Jury still deliberating in bank robbery trial

| 19/03/2015 | 0 Comments

(CNS) Updated: The jury trying four men accused of robbing Cayman National Bank did not reach a verdict by the time the courts were due to close Thursday evening and were ordered to return to continue their deliberations Friday morning. The judge sent out the twelve men and women to begin their consideration of the case at around 11:45 Thursday morning but, following a complicated trial, at around 4:45pm they had still not decided on the fate of the four men accused of the daylight heist, which took place almost three years ago.

The judge had spread her directions and summary of the case to the jury over three and a half days following a five-week long trial.

David Tamasa, Rennie Cole, George Mignot and Andre Burton are all accused of being part of the gang which held up the Buckingham Square branch of CNB in broad daylight and made off with over half a million dollars. They are charged with robbery and possession of imitation firearms, as the guns in the heist were never recovered and no shots were fired so there is no evidence that the weapons used were functioning guns.

Justice Ingrid Mangatal made it clear to the jury that all four men are accused of playing very different roles based on the evidence of the crown’s primary but controversial witness, Marlon Dillon, who was also convicted of being part of the robbery, which took place on 28 June 2012, and should be considered individually. She pointed out that the credibility of Dillon was down to them but that the jury would need to find supporting evidence for his account before convicting any of the men and they could not convict on his word alone.

She warned them about the contradicting evidence and said it was up to them “what you make of it”. The judge said the jury had to decide whether the lies Dillon told and the changes in his story were significant and material to the heart of the allegations or minor.

The crown is depending very heavily on Dillon and phone records which connect the men. Director of Public Prosecutions Cheryll Richards QC had said in her case that the movements of the men’s phones, the calls between them and other features of the records support his account and as a result the jury could convict.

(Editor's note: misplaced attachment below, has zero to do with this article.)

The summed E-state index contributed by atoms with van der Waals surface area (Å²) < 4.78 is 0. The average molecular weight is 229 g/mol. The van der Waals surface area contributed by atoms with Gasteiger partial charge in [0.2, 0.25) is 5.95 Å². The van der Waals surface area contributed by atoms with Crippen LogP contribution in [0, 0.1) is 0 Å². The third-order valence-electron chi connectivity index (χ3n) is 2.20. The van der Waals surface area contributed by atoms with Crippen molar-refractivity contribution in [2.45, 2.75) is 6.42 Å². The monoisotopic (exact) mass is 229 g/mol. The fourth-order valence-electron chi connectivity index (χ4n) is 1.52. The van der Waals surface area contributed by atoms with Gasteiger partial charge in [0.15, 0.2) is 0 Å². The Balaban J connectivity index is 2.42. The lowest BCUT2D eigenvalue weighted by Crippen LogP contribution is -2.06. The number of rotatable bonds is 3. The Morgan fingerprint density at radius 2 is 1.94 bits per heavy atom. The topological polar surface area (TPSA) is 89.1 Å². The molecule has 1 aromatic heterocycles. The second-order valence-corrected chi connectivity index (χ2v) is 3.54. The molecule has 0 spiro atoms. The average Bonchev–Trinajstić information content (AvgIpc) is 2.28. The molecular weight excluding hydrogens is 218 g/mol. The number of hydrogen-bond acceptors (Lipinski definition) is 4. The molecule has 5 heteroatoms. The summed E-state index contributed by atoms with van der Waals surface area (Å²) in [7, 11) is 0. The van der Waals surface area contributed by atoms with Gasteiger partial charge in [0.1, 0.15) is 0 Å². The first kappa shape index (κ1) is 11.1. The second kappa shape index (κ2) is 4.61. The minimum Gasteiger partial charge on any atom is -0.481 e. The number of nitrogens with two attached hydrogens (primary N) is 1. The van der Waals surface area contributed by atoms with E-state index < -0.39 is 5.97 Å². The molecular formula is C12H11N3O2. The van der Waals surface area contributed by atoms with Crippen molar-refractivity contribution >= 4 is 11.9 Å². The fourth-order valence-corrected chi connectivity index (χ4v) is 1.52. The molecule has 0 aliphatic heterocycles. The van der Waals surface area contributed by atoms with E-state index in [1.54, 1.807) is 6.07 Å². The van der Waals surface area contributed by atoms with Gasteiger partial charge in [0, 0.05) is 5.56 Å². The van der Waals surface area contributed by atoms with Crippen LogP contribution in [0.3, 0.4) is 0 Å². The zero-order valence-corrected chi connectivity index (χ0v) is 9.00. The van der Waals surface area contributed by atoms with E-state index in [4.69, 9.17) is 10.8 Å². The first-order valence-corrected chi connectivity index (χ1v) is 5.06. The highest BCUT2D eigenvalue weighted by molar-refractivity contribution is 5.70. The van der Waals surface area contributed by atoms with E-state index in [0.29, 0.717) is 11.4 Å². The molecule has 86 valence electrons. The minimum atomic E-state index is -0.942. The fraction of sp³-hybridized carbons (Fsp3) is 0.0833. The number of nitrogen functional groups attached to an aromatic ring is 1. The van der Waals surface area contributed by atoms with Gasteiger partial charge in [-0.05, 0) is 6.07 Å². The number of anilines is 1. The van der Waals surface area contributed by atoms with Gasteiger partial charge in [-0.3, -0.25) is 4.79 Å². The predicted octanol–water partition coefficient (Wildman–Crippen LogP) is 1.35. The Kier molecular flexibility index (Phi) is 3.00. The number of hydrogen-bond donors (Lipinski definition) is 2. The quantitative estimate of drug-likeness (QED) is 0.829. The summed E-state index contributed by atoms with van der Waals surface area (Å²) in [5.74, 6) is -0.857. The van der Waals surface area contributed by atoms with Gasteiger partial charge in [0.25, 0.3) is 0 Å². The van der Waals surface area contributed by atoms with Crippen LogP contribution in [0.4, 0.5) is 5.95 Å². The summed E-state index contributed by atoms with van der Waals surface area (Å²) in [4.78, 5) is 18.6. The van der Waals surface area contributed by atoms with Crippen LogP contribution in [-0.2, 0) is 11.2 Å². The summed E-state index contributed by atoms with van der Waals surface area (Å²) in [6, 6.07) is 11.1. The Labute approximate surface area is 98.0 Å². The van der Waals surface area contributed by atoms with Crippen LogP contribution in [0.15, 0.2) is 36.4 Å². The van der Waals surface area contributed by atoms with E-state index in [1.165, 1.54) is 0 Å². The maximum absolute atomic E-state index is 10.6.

However, all the defence attorneys had argued that the evidence from Dillon was so severely flawed it could not be believed under any circumstances and in most cases the phone connections proved nothing at all.

Tamasa is accused by Dillon of being the orchestrator and the man who supplied the guns. Aside from the allegations from Dillon, who described Tamasa as a friend, the only other support for his part in the heist from the crown was telephone calls between the men before and after the heist. His defence attorney said that there is no evidence that any of the calls had anything to do with a robbery or that Tamasa had anything to do with any guns except the word of Dillon.

George Mignot is accused of being one of two armed men who entered the bank with a shotgun. The crown said he ordered customers and guards on to the floor and kept control of the bank floor with the shotgun while others took the money.

Evidence supporting the claims that Mignot was involved is supported by telephone contact, his absence from work that day, and DNA on a hat found in Dillon’s car. However, his attorney demonstrated that Mignot was absent from work a lot, that he knew Dillon and had been in his car many times. In addition, his defence attorney raised evidence that pointed to a different individual actually being the man with the shotgun.

A grey hoody that very closely resembles the one worn by the robber with the shotgun in the CCTV was discovered in the luggage of another man who was also connected to Dillon and called him around the time of the robbery. The hoody had that man’s DNA but not Mignot’s.

Andre Burton is accused of being the getaway driver and he is charged with being an an accessory. In addition to the allegations made against him by Dillon, Burton is also said to be a friend of Dillon and connected to the alleged gang by telephone records, and he was absent from work at the time of the robbery.

Cole is accused of being the bait-man who was tasked with distracting the security guard at the bank’s door to pave the way for the entry of the robbers. A stranger to Dillon before the robbery, he is connected to the gang only by a fifth man, Ryan Edwards, who was also charged with the crime but who is not currently on trial. The crown depends on that connection and what they say is too much of a coincidence for him to be a customer at the bank at the time.

The summation of the trial was one of the longest by a judge in a criminal case, having taken almost four days. The complexities of the case had led the judge to give her directions in parts throughout the week to help the jury digest the information.

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Category: Courts, Crime

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